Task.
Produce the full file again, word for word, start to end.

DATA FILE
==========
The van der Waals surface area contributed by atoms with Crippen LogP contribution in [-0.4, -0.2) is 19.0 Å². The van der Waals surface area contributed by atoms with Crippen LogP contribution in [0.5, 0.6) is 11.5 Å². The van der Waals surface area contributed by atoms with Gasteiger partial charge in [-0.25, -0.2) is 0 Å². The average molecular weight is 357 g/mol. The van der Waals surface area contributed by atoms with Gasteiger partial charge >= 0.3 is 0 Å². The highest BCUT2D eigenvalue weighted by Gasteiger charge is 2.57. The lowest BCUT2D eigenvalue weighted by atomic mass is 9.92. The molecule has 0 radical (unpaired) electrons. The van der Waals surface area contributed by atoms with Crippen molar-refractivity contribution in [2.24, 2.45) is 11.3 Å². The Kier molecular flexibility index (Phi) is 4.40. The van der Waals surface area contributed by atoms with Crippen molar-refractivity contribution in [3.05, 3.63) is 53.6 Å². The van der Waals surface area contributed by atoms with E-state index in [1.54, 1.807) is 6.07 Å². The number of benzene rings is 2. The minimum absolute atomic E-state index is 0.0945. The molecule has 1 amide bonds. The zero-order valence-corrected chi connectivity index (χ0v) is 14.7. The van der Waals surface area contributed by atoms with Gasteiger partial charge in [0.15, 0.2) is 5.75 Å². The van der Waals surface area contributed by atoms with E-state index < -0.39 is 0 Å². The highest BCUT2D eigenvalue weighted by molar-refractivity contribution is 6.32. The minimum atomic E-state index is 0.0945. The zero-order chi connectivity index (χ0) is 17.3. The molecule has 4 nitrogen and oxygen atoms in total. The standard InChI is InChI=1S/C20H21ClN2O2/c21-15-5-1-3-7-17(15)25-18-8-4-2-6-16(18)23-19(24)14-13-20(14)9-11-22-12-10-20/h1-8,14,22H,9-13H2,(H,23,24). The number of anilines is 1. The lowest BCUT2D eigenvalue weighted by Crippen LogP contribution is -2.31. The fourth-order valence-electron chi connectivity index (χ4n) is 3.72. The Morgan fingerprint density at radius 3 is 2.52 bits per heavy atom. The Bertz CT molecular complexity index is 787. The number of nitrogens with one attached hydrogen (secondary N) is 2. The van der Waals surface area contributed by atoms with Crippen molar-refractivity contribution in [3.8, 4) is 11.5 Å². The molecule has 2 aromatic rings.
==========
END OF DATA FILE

The van der Waals surface area contributed by atoms with Crippen LogP contribution in [-0.4, -0.2) is 19.0 Å². The van der Waals surface area contributed by atoms with Crippen LogP contribution in [0.5, 0.6) is 11.5 Å². The van der Waals surface area contributed by atoms with Gasteiger partial charge in [-0.25, -0.2) is 0 Å². The average molecular weight is 357 g/mol. The van der Waals surface area contributed by atoms with Gasteiger partial charge >= 0.3 is 0 Å². The highest BCUT2D eigenvalue weighted by Gasteiger charge is 2.57. The lowest BCUT2D eigenvalue weighted by atomic mass is 9.92. The molecule has 0 radical (unpaired) electrons. The van der Waals surface area contributed by atoms with Crippen molar-refractivity contribution in [2.24, 2.45) is 11.3 Å². The Kier molecular flexibility index (Phi) is 4.40. The van der Waals surface area contributed by atoms with Crippen molar-refractivity contribution in [3.05, 3.63) is 53.6 Å². The van der Waals surface area contributed by atoms with E-state index in [1.54, 1.807) is 6.07 Å². The number of benzene rings is 2. The minimum absolute atomic E-state index is 0.0945. The molecule has 1 amide bonds. The zero-order valence-corrected chi connectivity index (χ0v) is 14.7. The van der Waals surface area contributed by atoms with Gasteiger partial charge in [0.15, 0.2) is 5.75 Å². The van der Waals surface area contributed by atoms with E-state index < -0.39 is 0 Å². The highest BCUT2D eigenvalue weighted by molar-refractivity contribution is 6.32. The minimum atomic E-state index is 0.0945. The zero-order chi connectivity index (χ0) is 17.3. The molecule has 4 nitrogen and oxygen atoms in total. The standard InChI is InChI=1S/C20H21ClN2O2/c21-15-5-1-3-7-17(15)25-18-8-4-2-6-16(18)23-19(24)14-13-20(14)9-11-22-12-10-20/h1-8,14,22H,9-13H2,(H,23,24). The number of anilines is 1. The lowest BCUT2D eigenvalue weighted by Crippen LogP contribution is -2.31. The fourth-order valence-electron chi connectivity index (χ4n) is 3.72. The Morgan fingerprint density at radius 3 is 2.52 bits per heavy atom. The Bertz CT molecular complexity index is 787. The number of nitrogens with one attached hydrogen (secondary N) is 2. The van der Waals surface area contributed by atoms with Crippen molar-refractivity contribution in [3.8, 4) is 11.5 Å². The molecule has 2 aromatic rings.